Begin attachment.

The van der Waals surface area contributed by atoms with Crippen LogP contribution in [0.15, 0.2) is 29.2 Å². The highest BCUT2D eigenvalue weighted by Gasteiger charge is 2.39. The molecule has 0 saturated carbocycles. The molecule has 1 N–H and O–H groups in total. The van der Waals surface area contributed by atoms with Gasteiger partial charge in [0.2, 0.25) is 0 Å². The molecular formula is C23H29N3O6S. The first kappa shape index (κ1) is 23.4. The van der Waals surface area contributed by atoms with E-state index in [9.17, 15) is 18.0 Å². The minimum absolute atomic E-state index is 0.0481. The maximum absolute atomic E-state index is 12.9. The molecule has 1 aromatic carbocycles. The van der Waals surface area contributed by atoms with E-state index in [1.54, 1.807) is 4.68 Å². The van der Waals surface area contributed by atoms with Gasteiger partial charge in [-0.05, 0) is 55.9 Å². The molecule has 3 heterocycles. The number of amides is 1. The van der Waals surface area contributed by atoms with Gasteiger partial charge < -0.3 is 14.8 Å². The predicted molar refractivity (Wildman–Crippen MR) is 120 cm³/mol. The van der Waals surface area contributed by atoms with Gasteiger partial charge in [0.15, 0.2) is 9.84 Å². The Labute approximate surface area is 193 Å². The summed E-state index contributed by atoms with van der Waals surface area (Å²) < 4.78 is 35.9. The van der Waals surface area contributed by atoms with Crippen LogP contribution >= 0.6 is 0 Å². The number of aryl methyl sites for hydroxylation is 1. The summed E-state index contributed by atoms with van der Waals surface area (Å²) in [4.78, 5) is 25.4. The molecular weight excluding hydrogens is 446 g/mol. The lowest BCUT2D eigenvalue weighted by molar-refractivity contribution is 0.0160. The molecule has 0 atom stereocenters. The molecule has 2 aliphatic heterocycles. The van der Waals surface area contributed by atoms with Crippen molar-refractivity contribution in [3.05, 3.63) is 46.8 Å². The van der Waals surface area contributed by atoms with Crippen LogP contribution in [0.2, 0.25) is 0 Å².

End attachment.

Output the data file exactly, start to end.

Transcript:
The van der Waals surface area contributed by atoms with Crippen LogP contribution in [0.15, 0.2) is 29.2 Å². The highest BCUT2D eigenvalue weighted by Gasteiger charge is 2.39. The molecule has 0 saturated carbocycles. The molecule has 1 N–H and O–H groups in total. The van der Waals surface area contributed by atoms with Gasteiger partial charge in [0.2, 0.25) is 0 Å². The molecular formula is C23H29N3O6S. The first kappa shape index (κ1) is 23.4. The van der Waals surface area contributed by atoms with E-state index in [9.17, 15) is 18.0 Å². The minimum absolute atomic E-state index is 0.0481. The maximum absolute atomic E-state index is 12.9. The molecule has 1 aromatic carbocycles. The van der Waals surface area contributed by atoms with E-state index in [1.54, 1.807) is 4.68 Å². The van der Waals surface area contributed by atoms with Gasteiger partial charge in [-0.05, 0) is 55.9 Å². The molecule has 3 heterocycles. The number of amides is 1. The van der Waals surface area contributed by atoms with Gasteiger partial charge < -0.3 is 14.8 Å². The predicted molar refractivity (Wildman–Crippen MR) is 120 cm³/mol. The van der Waals surface area contributed by atoms with Gasteiger partial charge in [0.15, 0.2) is 9.84 Å². The Labute approximate surface area is 193 Å². The summed E-state index contributed by atoms with van der Waals surface area (Å²) < 4.78 is 35.9. The van der Waals surface area contributed by atoms with Crippen LogP contribution >= 0.6 is 0 Å². The number of aryl methyl sites for hydroxylation is 1. The summed E-state index contributed by atoms with van der Waals surface area (Å²) in [4.78, 5) is 25.4. The molecular weight excluding hydrogens is 446 g/mol. The lowest BCUT2D eigenvalue weighted by molar-refractivity contribution is 0.0160. The molecule has 0 atom stereocenters. The molecule has 2 aliphatic heterocycles. The van der Waals surface area contributed by atoms with Crippen molar-refractivity contribution in [3.05, 3.63) is 46.8 Å². The van der Waals surface area contributed by atoms with Crippen LogP contribution in [0.2, 0.25) is 0 Å².